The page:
Back in 1972, moviegoers were blessed with The Poseidon Adventure, starring Gene Hackman and Ernest Borgnine. The entire movie revolves around a group of survivors as they make their way towards the hull, and possibly safety. Along the way, they encounter derision, desperation, and crushing losses, all for the mere hope of survival.
Now imagine that tearful premise packed into a 16-bit cartridge, and you have SOS for Super Nintendo. Developed by Human Entertainment and published by Vic Tokai in North America, SOS gives you the choice between four protagonists, all with their own storylines.
Before disaster strikes, the player is treated with some backstory regarding the character they select. Capris laments over his ill sister, Redwin has too much to drink, Jeffrey reluctantly dances with his wife, and Luke fights with his boss and bigger boss.
And after about 2 minutes, disaster strikes. A giant wave hits the boat, and the player awakens to a world of death and destruction. The ship has capsized and is rapidly filling with water. Bodies litter the floor, the power is going out, and you have exactly one hour to escape. But how, though?
Here, the player has a choice: save others or save yourself? The path to the exit is uncertain and mired with obstacles, and those who you choose to bring with you, the young and the old, are entrusting you with their lives. A jump to far or a pit too deep will most certainly lead to their death, with the sound of their screams and fatal meeting with the floor far below echoing throughout your soul.
Luckily for you, such a fall will only subtract five minutes off of the timer. If that timer runs out, the entire ship fills with water and you have about one minute to find the exit to the boiler room. Once inside, you’re faced with power outages, view-obstructing steam, precarious jumps, and ship-rocking explosions as final obstacles. Getting yourself up to the exit is hard enough, so imagine trying to save the others you brought along with you.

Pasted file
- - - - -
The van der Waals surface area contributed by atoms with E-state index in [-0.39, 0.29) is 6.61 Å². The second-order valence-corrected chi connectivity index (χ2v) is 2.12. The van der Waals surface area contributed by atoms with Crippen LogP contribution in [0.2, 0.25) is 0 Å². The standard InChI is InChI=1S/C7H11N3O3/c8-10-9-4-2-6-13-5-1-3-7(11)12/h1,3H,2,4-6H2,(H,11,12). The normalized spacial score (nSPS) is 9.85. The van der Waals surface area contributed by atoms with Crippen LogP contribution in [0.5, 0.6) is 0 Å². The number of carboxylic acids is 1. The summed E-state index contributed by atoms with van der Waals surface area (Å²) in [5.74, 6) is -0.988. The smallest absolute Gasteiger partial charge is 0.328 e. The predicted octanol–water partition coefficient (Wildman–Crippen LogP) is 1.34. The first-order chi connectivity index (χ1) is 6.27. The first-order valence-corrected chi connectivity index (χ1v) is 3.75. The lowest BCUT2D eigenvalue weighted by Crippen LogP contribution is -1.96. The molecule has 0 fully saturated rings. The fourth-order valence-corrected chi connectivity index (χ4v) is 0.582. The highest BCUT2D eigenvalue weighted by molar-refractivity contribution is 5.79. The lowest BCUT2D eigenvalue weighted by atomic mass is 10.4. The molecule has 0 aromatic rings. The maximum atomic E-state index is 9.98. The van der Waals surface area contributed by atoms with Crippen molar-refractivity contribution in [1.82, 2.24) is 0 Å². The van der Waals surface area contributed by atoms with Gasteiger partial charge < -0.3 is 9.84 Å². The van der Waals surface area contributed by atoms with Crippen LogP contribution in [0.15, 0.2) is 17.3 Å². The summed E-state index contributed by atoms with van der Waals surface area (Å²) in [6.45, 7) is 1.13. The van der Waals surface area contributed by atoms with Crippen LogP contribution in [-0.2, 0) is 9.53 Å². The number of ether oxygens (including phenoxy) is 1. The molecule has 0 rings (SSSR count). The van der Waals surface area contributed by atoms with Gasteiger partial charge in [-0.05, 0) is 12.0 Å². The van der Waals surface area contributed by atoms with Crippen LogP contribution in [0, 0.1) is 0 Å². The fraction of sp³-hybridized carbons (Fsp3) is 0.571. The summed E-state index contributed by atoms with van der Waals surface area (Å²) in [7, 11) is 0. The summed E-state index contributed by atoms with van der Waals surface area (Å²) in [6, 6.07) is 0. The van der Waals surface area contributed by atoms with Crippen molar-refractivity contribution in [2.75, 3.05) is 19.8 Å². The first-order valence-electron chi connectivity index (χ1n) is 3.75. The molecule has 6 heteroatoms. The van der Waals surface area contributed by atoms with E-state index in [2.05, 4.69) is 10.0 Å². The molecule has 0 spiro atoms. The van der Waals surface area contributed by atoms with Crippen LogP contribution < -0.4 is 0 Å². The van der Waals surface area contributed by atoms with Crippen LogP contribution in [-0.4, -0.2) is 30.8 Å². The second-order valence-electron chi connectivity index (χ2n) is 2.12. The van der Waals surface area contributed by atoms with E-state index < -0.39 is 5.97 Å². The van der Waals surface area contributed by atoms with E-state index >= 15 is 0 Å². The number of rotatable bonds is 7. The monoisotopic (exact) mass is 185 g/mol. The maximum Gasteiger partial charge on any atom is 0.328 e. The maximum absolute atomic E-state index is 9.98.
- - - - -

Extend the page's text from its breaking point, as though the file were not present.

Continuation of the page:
You can rescue a maximum of seven survivors, but some of them require certain conditions to be met before agreeing to go with you. This may require some backtracking on your part, which may or may not be worth it depending on how far along in the runtime you are.
In order to get the best ending, each character has to rescue their key survivor(s) (Capris rescues his sister, Luke rescues his boss, etc.) along with the others. Each survivor you find is worth a specific number of points, with some being more “valuable” than others.
If the total number of points is met or exceeded after you escape with the key survivor(s), congratulations, you just got the mushy Hollywood ending. If not, you are treated with one of less-than-glorious endings, each one more heart-rending than the last the further you go down in rank.
A complete run will take less than an hour, so if you’re looking for big screen action on your SNES, look no further than SOS. Thanks for reading, and Lumpz the Clown OUT!